=> multiplicand * multiplier;

    public override decimal Subtract(decimal a, decimal b)
       => a - b;
}

public class FloatOperationsProvider : OperationsProviderBase<float>
{
    public override float Add(float a, float b)
        => a + b;

    public override float Divide(float dividend, float divisor)
        => dividend / divisor;


    public override float Multiply(float multiplicand, float multiplier)
        => multiplicand * multiplier;

    public override float Subtract(float a, float b)
       => a - b;
}

public class DoubleOperationsProvider : OperationsProviderBase<double>
{
    public override double Add(double a, double b)
        => a + b;

    public override double Divide(double dividend, double divisor)
        => dividend / divisor;


    public override double Multiply(double multiplicand, double multiplier)
        => multiplicand * multiplier;

    public override double Subtract(double a, double b)
       => a - b;
}

public interface ISma<TNumeric>
{
    int Count { get; }
    void AddSample(TNumeric sample);
    void AddSample(IConvertible sample);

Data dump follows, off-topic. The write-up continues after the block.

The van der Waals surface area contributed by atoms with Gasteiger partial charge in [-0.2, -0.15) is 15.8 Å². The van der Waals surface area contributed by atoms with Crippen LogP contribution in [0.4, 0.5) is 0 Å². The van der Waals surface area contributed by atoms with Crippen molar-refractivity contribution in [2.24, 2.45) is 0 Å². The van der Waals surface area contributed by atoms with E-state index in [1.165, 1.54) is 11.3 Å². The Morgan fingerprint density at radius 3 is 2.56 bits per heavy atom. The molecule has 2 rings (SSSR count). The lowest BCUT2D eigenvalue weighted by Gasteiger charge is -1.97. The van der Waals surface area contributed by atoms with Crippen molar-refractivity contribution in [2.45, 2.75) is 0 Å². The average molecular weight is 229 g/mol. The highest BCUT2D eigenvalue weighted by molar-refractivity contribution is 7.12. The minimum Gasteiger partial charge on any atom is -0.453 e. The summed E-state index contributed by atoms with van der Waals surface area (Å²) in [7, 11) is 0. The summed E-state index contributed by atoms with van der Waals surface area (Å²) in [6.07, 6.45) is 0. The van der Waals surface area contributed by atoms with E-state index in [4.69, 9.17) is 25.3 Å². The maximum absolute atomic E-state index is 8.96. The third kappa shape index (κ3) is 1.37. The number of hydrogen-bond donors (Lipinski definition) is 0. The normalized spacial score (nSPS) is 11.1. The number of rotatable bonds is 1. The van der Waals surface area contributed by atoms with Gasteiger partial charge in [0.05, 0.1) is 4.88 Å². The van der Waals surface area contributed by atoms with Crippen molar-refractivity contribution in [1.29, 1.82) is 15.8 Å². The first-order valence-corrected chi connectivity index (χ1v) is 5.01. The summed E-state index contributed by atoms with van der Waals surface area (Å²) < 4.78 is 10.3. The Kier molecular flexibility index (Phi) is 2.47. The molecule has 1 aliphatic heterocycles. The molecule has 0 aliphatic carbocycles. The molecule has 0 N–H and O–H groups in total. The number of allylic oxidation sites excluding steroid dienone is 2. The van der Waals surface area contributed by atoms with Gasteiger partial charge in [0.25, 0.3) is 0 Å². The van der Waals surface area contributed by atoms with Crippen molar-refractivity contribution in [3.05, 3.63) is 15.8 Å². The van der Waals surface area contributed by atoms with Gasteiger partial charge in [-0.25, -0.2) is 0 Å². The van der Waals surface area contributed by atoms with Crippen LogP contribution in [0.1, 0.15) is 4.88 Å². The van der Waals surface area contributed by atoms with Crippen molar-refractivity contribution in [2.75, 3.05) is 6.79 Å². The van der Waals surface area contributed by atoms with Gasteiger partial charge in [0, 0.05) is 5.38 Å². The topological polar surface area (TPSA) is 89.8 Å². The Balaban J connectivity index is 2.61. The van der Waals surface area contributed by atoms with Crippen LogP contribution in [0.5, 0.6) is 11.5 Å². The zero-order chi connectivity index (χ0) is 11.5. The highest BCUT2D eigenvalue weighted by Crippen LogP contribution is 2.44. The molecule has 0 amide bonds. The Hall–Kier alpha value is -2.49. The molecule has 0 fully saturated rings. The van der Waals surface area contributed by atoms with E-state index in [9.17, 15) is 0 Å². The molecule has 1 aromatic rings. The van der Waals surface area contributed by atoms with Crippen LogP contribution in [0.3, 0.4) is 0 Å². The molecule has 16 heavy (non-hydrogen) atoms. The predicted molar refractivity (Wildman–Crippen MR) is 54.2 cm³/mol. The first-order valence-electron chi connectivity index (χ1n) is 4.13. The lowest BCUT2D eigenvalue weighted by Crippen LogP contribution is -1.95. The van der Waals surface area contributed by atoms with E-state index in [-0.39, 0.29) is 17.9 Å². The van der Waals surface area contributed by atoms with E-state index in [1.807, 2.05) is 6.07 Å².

TNumeric Average { get; }
    TNumeric[] History { get; }
}

public class SmaBase<T> : ISma<T>
    where T : IConvertible
{
    public int Count { get; private set; }
    private int maxLen;
    public T[] History { get; private set; }
    public T Average { get; private set; } = default(T);
    public INumericOperationsProvider<T> OperationsProvider { get; private set; }
    public T SampleRatio { get; private set; }
    public SmaBase(int count, INumericOperationsProvider<T> operationsProvider = null)
    {
        if (operationsProvider == null)
            operationsProvider = OperationsProviderFactory.GetProvider<T>();
        this.Count = count;
        this.maxLen = Count - 1;
        History = new T[count];
        this.OperationsProvider = operationsProvider;